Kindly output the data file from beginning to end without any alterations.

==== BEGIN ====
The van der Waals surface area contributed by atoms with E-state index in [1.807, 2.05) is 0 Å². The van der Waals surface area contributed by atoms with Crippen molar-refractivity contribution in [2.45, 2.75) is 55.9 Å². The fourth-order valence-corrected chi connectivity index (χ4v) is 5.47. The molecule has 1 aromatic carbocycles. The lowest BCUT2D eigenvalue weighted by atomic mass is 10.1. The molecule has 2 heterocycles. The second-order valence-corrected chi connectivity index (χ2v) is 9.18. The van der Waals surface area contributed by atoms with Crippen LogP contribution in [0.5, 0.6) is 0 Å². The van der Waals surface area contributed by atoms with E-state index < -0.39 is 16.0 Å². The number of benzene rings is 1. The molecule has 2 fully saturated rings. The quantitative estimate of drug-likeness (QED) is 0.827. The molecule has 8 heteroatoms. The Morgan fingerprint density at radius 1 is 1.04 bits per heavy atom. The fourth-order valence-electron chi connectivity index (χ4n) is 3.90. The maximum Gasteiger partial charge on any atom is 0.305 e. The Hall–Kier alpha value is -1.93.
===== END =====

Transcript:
The van der Waals surface area contributed by atoms with E-state index in [1.807, 2.05) is 0 Å². The van der Waals surface area contributed by atoms with Crippen molar-refractivity contribution in [2.45, 2.75) is 55.9 Å². The fourth-order valence-corrected chi connectivity index (χ4v) is 5.47. The molecule has 1 aromatic carbocycles. The lowest BCUT2D eigenvalue weighted by atomic mass is 10.1. The molecule has 2 heterocycles. The second-order valence-corrected chi connectivity index (χ2v) is 9.18. The van der Waals surface area contributed by atoms with Crippen LogP contribution in [0.5, 0.6) is 0 Å². The van der Waals surface area contributed by atoms with E-state index < -0.39 is 16.0 Å². The number of benzene rings is 1. The molecule has 2 fully saturated rings. The quantitative estimate of drug-likeness (QED) is 0.827. The molecule has 8 heteroatoms. The Morgan fingerprint density at radius 1 is 1.04 bits per heavy atom. The fourth-order valence-electron chi connectivity index (χ4n) is 3.90. The maximum Gasteiger partial charge on any atom is 0.305 e. The Hall–Kier alpha value is -1.93.